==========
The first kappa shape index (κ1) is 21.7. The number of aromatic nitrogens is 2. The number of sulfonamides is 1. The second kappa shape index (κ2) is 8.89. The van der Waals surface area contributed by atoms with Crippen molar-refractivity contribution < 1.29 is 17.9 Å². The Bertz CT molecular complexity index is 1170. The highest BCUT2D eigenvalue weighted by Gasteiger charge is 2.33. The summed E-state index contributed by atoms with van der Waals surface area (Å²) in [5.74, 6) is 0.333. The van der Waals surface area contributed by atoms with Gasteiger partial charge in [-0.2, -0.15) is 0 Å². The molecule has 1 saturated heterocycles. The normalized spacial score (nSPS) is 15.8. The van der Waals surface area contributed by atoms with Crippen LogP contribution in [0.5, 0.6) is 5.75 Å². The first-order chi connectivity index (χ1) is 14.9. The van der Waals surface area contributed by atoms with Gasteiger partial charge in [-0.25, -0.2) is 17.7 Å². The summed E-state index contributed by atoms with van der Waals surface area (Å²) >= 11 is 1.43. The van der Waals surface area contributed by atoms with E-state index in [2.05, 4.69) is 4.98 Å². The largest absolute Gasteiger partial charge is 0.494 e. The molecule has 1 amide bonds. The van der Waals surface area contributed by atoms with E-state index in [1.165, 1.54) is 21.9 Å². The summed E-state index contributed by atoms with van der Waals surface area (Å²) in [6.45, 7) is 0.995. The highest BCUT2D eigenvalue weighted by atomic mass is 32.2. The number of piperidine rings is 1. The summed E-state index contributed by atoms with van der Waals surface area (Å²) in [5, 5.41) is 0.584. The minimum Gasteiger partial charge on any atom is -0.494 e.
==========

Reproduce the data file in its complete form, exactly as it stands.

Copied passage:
The first kappa shape index (κ1) is 21.7. The number of aromatic nitrogens is 2. The number of sulfonamides is 1. The second kappa shape index (κ2) is 8.89. The van der Waals surface area contributed by atoms with Crippen molar-refractivity contribution < 1.29 is 17.9 Å². The Bertz CT molecular complexity index is 1170. The highest BCUT2D eigenvalue weighted by Gasteiger charge is 2.33. The summed E-state index contributed by atoms with van der Waals surface area (Å²) in [5.74, 6) is 0.333. The van der Waals surface area contributed by atoms with Gasteiger partial charge in [-0.2, -0.15) is 0 Å². The molecule has 1 saturated heterocycles. The normalized spacial score (nSPS) is 15.8. The van der Waals surface area contributed by atoms with Crippen LogP contribution in [0.5, 0.6) is 5.75 Å². The first-order chi connectivity index (χ1) is 14.9. The van der Waals surface area contributed by atoms with Gasteiger partial charge in [-0.25, -0.2) is 17.7 Å². The summed E-state index contributed by atoms with van der Waals surface area (Å²) >= 11 is 1.43. The van der Waals surface area contributed by atoms with E-state index in [2.05, 4.69) is 4.98 Å². The largest absolute Gasteiger partial charge is 0.494 e. The molecule has 1 amide bonds. The van der Waals surface area contributed by atoms with E-state index in [1.165, 1.54) is 21.9 Å². The summed E-state index contributed by atoms with van der Waals surface area (Å²) in [6.45, 7) is 0.995. The highest BCUT2D eigenvalue weighted by atomic mass is 32.2. The number of piperidine rings is 1. The summed E-state index contributed by atoms with van der Waals surface area (Å²) in [5, 5.41) is 0.584. The minimum Gasteiger partial charge on any atom is -0.494 e.